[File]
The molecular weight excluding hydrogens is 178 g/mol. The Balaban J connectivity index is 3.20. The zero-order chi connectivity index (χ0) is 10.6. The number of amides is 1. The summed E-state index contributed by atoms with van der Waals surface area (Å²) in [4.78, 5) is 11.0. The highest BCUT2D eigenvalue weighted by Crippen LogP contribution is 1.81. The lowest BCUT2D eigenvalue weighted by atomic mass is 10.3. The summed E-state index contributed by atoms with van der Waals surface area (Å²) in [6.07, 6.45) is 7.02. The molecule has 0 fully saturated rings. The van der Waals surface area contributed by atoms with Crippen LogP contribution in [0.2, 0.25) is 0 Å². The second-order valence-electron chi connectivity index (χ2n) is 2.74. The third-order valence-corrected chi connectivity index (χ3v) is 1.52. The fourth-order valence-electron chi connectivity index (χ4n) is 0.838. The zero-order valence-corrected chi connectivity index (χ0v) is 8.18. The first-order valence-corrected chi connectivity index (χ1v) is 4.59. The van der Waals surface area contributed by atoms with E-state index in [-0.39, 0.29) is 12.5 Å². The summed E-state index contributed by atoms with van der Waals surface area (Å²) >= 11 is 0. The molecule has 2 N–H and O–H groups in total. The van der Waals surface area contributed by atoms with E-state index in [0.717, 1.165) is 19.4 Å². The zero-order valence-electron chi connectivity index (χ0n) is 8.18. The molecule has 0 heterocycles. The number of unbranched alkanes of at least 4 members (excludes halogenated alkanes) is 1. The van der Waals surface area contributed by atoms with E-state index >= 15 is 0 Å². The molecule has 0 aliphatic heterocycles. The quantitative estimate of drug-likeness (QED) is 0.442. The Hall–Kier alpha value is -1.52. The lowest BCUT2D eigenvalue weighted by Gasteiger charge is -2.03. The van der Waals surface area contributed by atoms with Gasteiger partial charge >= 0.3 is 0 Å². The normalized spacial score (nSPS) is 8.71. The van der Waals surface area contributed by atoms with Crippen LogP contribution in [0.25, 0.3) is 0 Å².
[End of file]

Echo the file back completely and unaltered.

The molecular weight excluding hydrogens is 178 g/mol. The Balaban J connectivity index is 3.20. The zero-order chi connectivity index (χ0) is 10.6. The number of amides is 1. The summed E-state index contributed by atoms with van der Waals surface area (Å²) in [4.78, 5) is 11.0. The highest BCUT2D eigenvalue weighted by Crippen LogP contribution is 1.81. The lowest BCUT2D eigenvalue weighted by atomic mass is 10.3. The summed E-state index contributed by atoms with van der Waals surface area (Å²) in [6.07, 6.45) is 7.02. The molecule has 0 fully saturated rings. The van der Waals surface area contributed by atoms with Crippen LogP contribution in [0.2, 0.25) is 0 Å². The second-order valence-electron chi connectivity index (χ2n) is 2.74. The third-order valence-corrected chi connectivity index (χ3v) is 1.52. The fourth-order valence-electron chi connectivity index (χ4n) is 0.838. The zero-order valence-corrected chi connectivity index (χ0v) is 8.18. The first-order valence-corrected chi connectivity index (χ1v) is 4.59. The van der Waals surface area contributed by atoms with E-state index in [-0.39, 0.29) is 12.5 Å². The summed E-state index contributed by atoms with van der Waals surface area (Å²) >= 11 is 0. The molecule has 2 N–H and O–H groups in total. The van der Waals surface area contributed by atoms with E-state index in [0.717, 1.165) is 19.4 Å². The zero-order valence-electron chi connectivity index (χ0n) is 8.18. The molecule has 0 heterocycles. The number of unbranched alkanes of at least 4 members (excludes halogenated alkanes) is 1. The van der Waals surface area contributed by atoms with E-state index >= 15 is 0 Å². The molecule has 0 aliphatic heterocycles. The quantitative estimate of drug-likeness (QED) is 0.442. The Hall–Kier alpha value is -1.52. The lowest BCUT2D eigenvalue weighted by Gasteiger charge is -2.03. The van der Waals surface area contributed by atoms with Gasteiger partial charge >= 0.3 is 0 Å². The normalized spacial score (nSPS) is 8.71. The van der Waals surface area contributed by atoms with Crippen LogP contribution in [0.25, 0.3) is 0 Å².